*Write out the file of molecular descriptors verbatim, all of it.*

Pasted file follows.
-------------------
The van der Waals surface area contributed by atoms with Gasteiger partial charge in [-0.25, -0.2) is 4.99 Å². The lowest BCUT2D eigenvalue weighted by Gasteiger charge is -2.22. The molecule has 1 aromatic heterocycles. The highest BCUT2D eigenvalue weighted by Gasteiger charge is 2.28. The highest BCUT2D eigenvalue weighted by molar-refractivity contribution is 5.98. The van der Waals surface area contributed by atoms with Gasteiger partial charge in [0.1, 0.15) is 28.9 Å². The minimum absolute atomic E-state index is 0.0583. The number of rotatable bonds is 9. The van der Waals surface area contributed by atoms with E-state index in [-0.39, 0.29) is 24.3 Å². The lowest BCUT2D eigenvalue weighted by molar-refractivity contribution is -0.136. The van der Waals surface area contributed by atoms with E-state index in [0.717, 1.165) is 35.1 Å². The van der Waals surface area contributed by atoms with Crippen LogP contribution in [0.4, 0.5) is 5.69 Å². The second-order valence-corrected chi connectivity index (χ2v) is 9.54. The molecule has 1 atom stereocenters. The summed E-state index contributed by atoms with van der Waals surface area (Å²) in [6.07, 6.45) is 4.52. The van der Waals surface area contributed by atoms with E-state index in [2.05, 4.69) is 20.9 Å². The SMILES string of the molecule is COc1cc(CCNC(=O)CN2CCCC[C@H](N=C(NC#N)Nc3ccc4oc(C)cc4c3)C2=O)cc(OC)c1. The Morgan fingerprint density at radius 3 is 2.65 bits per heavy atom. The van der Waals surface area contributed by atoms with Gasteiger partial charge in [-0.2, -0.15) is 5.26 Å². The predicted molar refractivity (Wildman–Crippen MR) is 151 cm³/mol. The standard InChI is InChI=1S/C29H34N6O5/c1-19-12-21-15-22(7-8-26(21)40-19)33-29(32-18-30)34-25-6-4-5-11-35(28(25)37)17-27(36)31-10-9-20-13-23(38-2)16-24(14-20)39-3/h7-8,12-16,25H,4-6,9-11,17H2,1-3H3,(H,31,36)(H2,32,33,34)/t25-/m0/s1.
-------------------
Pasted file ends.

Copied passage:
The van der Waals surface area contributed by atoms with Gasteiger partial charge in [-0.25, -0.2) is 4.99 Å². The lowest BCUT2D eigenvalue weighted by Gasteiger charge is -2.22. The molecule has 1 aromatic heterocycles. The highest BCUT2D eigenvalue weighted by Gasteiger charge is 2.28. The highest BCUT2D eigenvalue weighted by molar-refractivity contribution is 5.98. The van der Waals surface area contributed by atoms with Gasteiger partial charge in [0.1, 0.15) is 28.9 Å². The minimum absolute atomic E-state index is 0.0583. The number of rotatable bonds is 9. The van der Waals surface area contributed by atoms with E-state index in [-0.39, 0.29) is 24.3 Å². The lowest BCUT2D eigenvalue weighted by molar-refractivity contribution is -0.136. The van der Waals surface area contributed by atoms with E-state index in [0.717, 1.165) is 35.1 Å². The van der Waals surface area contributed by atoms with Crippen LogP contribution in [0.4, 0.5) is 5.69 Å². The second-order valence-corrected chi connectivity index (χ2v) is 9.54. The molecule has 1 atom stereocenters. The summed E-state index contributed by atoms with van der Waals surface area (Å²) in [6.07, 6.45) is 4.52. The van der Waals surface area contributed by atoms with E-state index in [2.05, 4.69) is 20.9 Å². The SMILES string of the molecule is COc1cc(CCNC(=O)CN2CCCC[C@H](N=C(NC#N)Nc3ccc4oc(C)cc4c3)C2=O)cc(OC)c1. The Morgan fingerprint density at radius 3 is 2.65 bits per heavy atom. The van der Waals surface area contributed by atoms with Gasteiger partial charge in [-0.2, -0.15) is 5.26 Å². The predicted molar refractivity (Wildman–Crippen MR) is 151 cm³/mol. The standard InChI is InChI=1S/C29H34N6O5/c1-19-12-21-15-22(7-8-26(21)40-19)33-29(32-18-30)34-25-6-4-5-11-35(28(25)37)17-27(36)31-10-9-20-13-23(38-2)16-24(14-20)39-3/h7-8,12-16,25H,4-6,9-11,17H2,1-3H3,(H,31,36)(H2,32,33,34)/t25-/m0/s1.